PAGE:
1950 1951 1952 1953 1954 1955 1956 1957 1958 1959 1960 1961 1962 1963 1964 1965 1966 1967 1968 1969 1970 1971 1972 1973 1974 1975 1976 1977 1978 1979 1980 1981 1982 1983 1984 1985 1986 1987 1988 1989 1990 1991 1992 1993 1994 1995 1996 1997 1998 1999 2000 2001 2002 2003 2004 2005 2006 2007 2008 2009 2010 2011
McLaren 9 10 2 4 5 6 3 3 1 3 2 3 8 7 9 6 2 5 1 1 2 2 1 1 1 1 2 2 4 4 4 4 1 2 2 2 3 3 5 2 3 11 2 3 2 2
Ferrari 2 2 3 1 6 4 1 4 2 5 4 5 2 3 4 6 2 1 1 1 2 1 10 5 1 1 2 2 4 4 2 3 2 3 4 4 3 3 2 2 2 1 1 1 1 1 1 3 2 1 1 4 3 3
Red Bull 7 7 5 7 2 1 1
Mercedes 4 4
Renault 12 6 4 3 3 2 5 7 4 4 3 1 1 3 4 8 5 5
Force India 10 9 7 6
Williams 9 2 1 1 4 4 6 3 1 1 7 2 4 2 1 1 1 2 1 1 3 5 3 3 2 2 4 5 8 4 8 7 6 9
HRT 11 11
Toro Rosso 9 7 6 10 9 8
Sauber 7 8 7 7 7 6 8 8 4 5 6 6 8 7
Lotus 6 4 2 2 2 1 3 1 5 2 8 1 3 1 5 1 1 4 7 4 2 1 4 5 7 5 8 3 4 3 3 4 6 8 9 5 6 10 10
Virgin 12 12
Arrows 10 9 7 8 11 10 9 8 10 7 5 7 9 8 7 9 7 10 11
BAR 5 6 8 5 2 6
BMW Sauber 5 2 3 6 8
Brawn 1
Honda 6 8 4 6 4 8 9
Jaguar 9 8 7 7 7
Jordan 5 11 10 5 6 5 5 4 3 6 5 6 9 9 9
Midland 10
Minardi 10 11 7 11 8 10 10 9 10 11 9 10 10 10
Spyker 10
Super Aguri 11 9 11
Toyota 10 8 8 4 6 6 5 5

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120 comments on Which teams will still be in F1 in ten years’ time?

  1. Anti-RBR (@matt2208) said on 20th January 2012, 23:58

    Mclaren
    &
    Ferrari
    Are the only two i can see still being there in ten years. Red bull isnt going to be winning ”Team” for much longer, they(RB) will drop out in the next 3 to 5 years. Well i hope so anyway.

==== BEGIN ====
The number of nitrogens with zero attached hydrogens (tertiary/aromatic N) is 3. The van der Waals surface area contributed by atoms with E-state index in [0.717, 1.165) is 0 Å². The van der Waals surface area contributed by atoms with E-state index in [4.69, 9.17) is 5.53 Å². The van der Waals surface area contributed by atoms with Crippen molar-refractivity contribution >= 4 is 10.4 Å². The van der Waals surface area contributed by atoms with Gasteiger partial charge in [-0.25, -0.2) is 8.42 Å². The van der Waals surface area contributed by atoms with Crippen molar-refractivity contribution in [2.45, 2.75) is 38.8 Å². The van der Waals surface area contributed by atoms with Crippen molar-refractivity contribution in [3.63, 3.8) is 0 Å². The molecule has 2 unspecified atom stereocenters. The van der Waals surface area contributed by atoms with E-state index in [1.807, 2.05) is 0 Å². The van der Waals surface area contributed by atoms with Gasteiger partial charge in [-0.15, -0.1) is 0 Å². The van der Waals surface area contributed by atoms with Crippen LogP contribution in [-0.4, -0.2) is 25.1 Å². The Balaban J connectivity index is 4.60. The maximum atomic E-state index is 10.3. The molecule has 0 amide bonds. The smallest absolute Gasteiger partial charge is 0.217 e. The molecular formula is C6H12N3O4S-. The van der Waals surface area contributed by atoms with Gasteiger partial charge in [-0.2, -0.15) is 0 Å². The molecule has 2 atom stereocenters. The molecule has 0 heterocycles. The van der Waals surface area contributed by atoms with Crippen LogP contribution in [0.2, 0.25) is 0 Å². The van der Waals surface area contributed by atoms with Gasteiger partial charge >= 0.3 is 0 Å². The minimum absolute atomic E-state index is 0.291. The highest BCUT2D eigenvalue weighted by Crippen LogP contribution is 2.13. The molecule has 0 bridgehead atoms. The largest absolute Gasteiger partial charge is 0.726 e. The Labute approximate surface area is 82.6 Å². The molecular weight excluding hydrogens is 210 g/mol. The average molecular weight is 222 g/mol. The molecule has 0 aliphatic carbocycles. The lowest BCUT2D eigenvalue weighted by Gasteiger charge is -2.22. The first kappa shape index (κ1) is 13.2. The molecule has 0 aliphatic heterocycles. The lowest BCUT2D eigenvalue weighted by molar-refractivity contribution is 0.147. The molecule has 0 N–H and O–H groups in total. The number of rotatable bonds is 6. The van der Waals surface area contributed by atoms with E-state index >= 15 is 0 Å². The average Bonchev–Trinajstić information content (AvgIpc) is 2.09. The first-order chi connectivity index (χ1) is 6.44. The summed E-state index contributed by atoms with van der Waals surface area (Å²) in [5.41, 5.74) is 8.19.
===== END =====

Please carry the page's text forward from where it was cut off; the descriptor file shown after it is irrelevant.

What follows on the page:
2. Phillip Blueno said on 21st January 2012, 6:42

    I don’t agree with this…alot of these teams just changed hands and evolved into new team names, they didn’t completely disintegrate. The only teams whom have completely dissolved were only 2 of them, Toyota ans Super Aguri.

    All of these other team names that have shut down still had a tremendous asset value were it is very attractive for another owner to come in and simply by a turn-key operation to enter Formula 1 instead of starting up a team from scratch.

    So in essence, it really was only 2 teams which have only shut down in the last decade, and this still shows that Formula 1 does create a tremendous platform for any multi-national company looking to promote their products and/or services.

  3. AndrewTanner (@andrewtanner) said on 21st January 2012, 8:06

    I went with Red Bull, Ferrari, McLaren and Mercedes. Simply put, I think these 4 will have the finances capable of doing so. Many doubt Red Bull yet they’ve been involved in ‘extreme’ sports for years now and they could really use F1 as their flagship marketing product…as long as they’re successful.

    I can’t see Williams around much longer. Sir Frank isn’t exactly a spring chicken and I think the interest in them and management will wane once he’s retired.

  4. Ferrari and Mclaren, yes, Red Bull and Mercedes, most likely. Toro Rosso, probably as long as Red Bull is there. Williams, maybe, but it’s looking less likely with each season. Sauber, quite possibly. HRT, Marussia and maybe Caterham, I seriously doubt it. Not sure about Lotus and Force India though. However as Formula 1 is unpredictable I could end up being completely wrong about most of or some of these assumptions.

  5. WarfieldF1 said on 23rd January 2012, 15:56

    Ferrari = Yes, its their DNA
    McLaren = Yes, seemingly well financed going forward.
    Red Bull = no, its a marketing exercise
    Torro Rosso = same as Red Bull
    Wiliams = no, too close to the edge
    Mercedes = No, accountants will see it off
    Force India = No, VJ seems pretty skint according to Indian press
    Lotus = No, a venture capital firm and a struggling lotus parent company
    Sauber = No, once Peter goes
    Marussia = No, see Spyker
    HRT = No
    Caterham = No, Tonys money will eventually return to Tony.

    Upbeat prediction i know!!

  6. I think most will still be around but some will probably change identity.